In this story of two half-brothers trying to make sense of the small and large failures of their lives, Chaon is sensitive to the subtleties of personality. He dwells in melancholy; he is well acquainted with sadness and longing. He is painfully honest about the complexities of relationships and shows us how people really feel about each other, how they struggle and fail to hide those feelings.

The characters feel like real people -- so real, in fact, that they can become as boring as stretches of real life. They change and make decisions at a glacial pace. They can be so passive that the book becomes a dreamscape, where nothing that happens has deeply felt consequences.

The chronology skips around frequently, sometimes for recognizable reasons of structure and pacing, sometimes not. I understand the novel's recursive style fits the theme of desperately wanting to remake the past, but honestly, after a while I wanted to take a pair of scissors to the whole thing and straighten it out.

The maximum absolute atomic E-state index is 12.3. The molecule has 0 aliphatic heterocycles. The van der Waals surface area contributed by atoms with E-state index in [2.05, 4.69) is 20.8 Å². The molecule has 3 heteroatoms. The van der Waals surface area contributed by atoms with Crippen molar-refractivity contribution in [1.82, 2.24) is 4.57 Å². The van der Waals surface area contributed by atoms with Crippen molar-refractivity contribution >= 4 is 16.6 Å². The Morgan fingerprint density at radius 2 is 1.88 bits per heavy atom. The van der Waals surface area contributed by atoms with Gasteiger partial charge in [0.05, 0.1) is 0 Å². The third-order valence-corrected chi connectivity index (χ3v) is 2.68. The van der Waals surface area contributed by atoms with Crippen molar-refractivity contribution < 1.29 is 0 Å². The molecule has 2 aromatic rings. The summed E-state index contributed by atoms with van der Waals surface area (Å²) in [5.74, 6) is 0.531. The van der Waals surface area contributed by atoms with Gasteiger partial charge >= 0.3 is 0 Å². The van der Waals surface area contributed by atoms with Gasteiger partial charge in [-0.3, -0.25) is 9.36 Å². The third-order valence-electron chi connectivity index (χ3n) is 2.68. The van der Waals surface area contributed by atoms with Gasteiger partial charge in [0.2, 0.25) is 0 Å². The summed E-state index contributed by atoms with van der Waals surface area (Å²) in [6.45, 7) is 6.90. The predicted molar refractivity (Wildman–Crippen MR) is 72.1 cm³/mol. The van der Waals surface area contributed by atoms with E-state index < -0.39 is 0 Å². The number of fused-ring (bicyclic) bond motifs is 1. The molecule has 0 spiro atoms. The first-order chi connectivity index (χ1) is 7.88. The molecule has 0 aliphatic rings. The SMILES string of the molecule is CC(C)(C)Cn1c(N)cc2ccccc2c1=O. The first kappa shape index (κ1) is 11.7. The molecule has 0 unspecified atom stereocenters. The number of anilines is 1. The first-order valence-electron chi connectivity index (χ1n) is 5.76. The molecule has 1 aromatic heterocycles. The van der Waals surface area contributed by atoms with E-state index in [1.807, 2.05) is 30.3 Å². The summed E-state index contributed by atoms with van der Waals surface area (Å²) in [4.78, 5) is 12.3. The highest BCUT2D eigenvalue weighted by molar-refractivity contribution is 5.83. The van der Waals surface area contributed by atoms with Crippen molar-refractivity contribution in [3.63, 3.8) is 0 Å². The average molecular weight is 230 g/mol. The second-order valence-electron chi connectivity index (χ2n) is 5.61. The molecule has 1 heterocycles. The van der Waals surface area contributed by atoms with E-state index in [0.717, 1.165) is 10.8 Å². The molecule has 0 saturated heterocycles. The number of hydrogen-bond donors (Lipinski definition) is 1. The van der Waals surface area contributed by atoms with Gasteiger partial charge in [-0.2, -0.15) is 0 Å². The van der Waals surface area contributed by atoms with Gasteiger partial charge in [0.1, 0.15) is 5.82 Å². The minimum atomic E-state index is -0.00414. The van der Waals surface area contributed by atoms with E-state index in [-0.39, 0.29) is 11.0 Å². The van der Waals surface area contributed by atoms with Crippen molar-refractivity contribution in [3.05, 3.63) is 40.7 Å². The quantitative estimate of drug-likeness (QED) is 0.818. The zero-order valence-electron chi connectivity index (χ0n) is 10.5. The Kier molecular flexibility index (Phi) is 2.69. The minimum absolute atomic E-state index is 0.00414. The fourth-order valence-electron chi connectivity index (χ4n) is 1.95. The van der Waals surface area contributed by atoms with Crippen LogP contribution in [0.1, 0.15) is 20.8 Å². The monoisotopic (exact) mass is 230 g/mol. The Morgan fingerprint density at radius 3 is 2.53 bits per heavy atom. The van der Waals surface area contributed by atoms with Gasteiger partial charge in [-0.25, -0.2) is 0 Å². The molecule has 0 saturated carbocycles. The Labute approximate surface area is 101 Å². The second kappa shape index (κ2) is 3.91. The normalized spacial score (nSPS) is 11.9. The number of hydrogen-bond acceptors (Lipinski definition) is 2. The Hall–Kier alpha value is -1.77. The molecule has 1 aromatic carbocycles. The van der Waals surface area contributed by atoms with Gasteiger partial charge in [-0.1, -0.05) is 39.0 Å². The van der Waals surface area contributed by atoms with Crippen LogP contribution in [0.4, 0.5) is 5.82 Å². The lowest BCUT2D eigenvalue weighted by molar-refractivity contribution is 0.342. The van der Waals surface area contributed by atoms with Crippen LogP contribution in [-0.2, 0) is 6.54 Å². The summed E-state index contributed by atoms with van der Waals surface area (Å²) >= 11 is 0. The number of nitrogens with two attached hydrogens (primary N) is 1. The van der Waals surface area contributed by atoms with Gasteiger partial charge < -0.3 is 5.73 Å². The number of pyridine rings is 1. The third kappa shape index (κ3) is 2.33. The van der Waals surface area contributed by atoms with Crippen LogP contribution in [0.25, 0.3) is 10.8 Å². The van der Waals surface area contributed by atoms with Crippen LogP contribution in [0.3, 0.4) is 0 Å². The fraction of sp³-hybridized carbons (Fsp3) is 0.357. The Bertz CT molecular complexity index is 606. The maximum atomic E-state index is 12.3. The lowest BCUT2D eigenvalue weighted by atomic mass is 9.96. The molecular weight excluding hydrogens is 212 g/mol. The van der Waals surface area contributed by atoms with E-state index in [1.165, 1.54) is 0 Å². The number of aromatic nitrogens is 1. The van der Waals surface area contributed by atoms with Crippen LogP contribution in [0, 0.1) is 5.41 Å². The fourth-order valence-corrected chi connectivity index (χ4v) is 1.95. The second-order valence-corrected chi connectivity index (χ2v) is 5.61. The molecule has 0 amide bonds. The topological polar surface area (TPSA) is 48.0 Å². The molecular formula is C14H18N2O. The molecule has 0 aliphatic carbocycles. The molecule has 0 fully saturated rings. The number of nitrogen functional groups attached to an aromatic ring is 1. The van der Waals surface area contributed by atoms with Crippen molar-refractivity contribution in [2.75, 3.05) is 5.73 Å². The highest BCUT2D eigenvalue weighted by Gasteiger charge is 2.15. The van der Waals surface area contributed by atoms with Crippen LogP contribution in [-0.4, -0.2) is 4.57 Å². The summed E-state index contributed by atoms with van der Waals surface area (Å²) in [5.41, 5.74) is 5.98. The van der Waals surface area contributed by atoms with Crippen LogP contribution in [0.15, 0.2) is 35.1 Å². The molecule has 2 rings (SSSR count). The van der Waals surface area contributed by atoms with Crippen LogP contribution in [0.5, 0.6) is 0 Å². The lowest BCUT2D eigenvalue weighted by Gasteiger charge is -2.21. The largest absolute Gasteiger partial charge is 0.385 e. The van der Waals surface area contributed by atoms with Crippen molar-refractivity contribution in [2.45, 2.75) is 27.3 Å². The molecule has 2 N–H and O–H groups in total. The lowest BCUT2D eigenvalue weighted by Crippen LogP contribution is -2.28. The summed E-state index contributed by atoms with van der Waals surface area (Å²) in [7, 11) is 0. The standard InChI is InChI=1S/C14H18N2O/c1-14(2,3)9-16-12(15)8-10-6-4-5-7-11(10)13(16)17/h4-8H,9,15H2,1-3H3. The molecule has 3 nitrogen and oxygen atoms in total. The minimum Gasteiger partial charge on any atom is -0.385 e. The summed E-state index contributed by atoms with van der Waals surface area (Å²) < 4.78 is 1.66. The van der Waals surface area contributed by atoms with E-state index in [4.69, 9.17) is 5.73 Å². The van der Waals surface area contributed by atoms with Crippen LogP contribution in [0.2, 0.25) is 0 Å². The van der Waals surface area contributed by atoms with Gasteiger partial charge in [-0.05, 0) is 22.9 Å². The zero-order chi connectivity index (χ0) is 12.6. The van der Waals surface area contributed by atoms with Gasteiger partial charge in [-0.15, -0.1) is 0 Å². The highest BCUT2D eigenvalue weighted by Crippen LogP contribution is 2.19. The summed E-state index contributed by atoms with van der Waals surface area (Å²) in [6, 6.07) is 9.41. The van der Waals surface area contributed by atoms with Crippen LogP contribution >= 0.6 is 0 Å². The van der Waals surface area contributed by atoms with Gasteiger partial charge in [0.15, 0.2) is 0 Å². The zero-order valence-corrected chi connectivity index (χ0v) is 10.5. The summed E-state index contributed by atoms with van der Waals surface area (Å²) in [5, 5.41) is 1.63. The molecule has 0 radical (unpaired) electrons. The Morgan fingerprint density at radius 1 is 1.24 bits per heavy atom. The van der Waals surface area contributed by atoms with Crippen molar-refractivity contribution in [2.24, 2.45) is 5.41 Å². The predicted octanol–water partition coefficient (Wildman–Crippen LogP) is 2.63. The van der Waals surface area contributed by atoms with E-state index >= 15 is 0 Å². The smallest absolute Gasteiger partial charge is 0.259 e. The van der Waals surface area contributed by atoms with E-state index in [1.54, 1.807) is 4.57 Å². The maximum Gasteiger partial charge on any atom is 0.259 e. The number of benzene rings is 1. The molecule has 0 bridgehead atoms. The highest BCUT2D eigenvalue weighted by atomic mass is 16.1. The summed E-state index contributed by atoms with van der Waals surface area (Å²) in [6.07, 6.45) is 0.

I admire the book for Chaon's facility with language and his willingness to look at people's motives and failures unflinchingly. The beginning and ending, where he apparently spent most of his energy, are as beautiful and moving as his short stories. ( )
  amymerrick | Jun 3, 2015 |
I wanted to weep at the end of this book, not for any specific character or event - just for all the lost souls out there in general. ( )
  viviennestrauss | May 17, 2014 |